As an added bonus, the Lenovo Chromebook Duet also supports active stylus input with any USI compatible stylus. The Universal Stylus Initiative (USI) is composed of members from a wide range of technology companies including Google, Intel, Lenovo, Dell, HP, and others to create an active stylus technology that works across devices, regardless of manufacturer. This means, if you already have an active stylus from one maker, there is a good chance it will work with another manufacturer’s device. We didn’t have one on hand to test as there are only a couple on the market, but it undoubtedly adds to the Chromebook Duet’s utility.
Battery Life, Audio and Connectivity:
Although we haven’t yet run the Chromebook Duet through a formal battery test, our anecdotal experience is that Lenovo’s claim of 10 hours is probably a little generous as that is purely based on video-playback performance alone. If you are going to use the device frequently throughout the day for a variety of tasks indoors and out, you can reasonably expect around 7- 8 hours on the go. Given the price point, that is still some good going when there are more expensive laptops that don’t last as long. It boils down to the fact that Lenovo has been generous enough to include a solid 7,000 mAh battery (27 Wh) as part of the package and it gets the job done.
If there is another corner that has been trimmed a little, it is in the Duet’s connectivity. It includes just a single USB-C 2.0 port and not even a 3.5 mm jack. That being said, Lenovo has been kind enough to include a USB-C to 3.5 mm dongle in the box. Speaking of audio, the stereo Dolby audio speakers do an adequate job of audio playback, but they certainly aren’t anything special. Surprisingly, it includes a dual-band MIMO antenna for Wi-Fi 5 connectivity - a definite plus - while it also sports Bluetooth 4.2 connectivity. There is no microSD card support either.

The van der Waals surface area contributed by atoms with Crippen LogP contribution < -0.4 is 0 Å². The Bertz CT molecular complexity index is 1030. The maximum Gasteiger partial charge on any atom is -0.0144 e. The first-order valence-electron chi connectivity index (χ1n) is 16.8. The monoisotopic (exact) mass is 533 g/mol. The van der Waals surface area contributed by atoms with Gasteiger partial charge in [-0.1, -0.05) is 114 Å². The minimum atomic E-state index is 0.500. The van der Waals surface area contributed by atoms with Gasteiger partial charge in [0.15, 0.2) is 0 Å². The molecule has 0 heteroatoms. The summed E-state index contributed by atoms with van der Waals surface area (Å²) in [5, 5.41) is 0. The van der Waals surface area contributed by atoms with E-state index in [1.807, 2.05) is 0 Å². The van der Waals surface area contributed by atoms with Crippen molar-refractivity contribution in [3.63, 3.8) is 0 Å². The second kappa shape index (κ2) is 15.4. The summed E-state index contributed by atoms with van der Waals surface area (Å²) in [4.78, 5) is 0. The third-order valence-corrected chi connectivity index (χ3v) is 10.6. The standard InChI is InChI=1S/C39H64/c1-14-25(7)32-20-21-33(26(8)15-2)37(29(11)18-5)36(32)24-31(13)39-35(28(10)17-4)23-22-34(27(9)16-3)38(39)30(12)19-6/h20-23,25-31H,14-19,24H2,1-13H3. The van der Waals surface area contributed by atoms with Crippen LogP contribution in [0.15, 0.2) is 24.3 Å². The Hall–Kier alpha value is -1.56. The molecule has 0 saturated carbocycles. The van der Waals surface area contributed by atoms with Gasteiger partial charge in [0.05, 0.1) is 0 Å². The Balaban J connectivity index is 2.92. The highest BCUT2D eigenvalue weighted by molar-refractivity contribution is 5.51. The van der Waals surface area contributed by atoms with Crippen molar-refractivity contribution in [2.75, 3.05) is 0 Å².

The Lenovo Chromebook Duet is outstanding value for money and is ideal as a secondary productivity and entertainment companion. It is also the perfect device for a school student from elementary school through to college. It is beautifully made, sports contemporary looks and offers decent performance - even without the included keyboard accessory, it puts forward a pretty decent argument from a value perspective. That it includes a keyboard accessory and also supports active stylus input makes it an absolute “no-brainer” in regard to choice. The only trouble you may have will be trying to find one, as demand is, unsurprisingly, exceeding supply.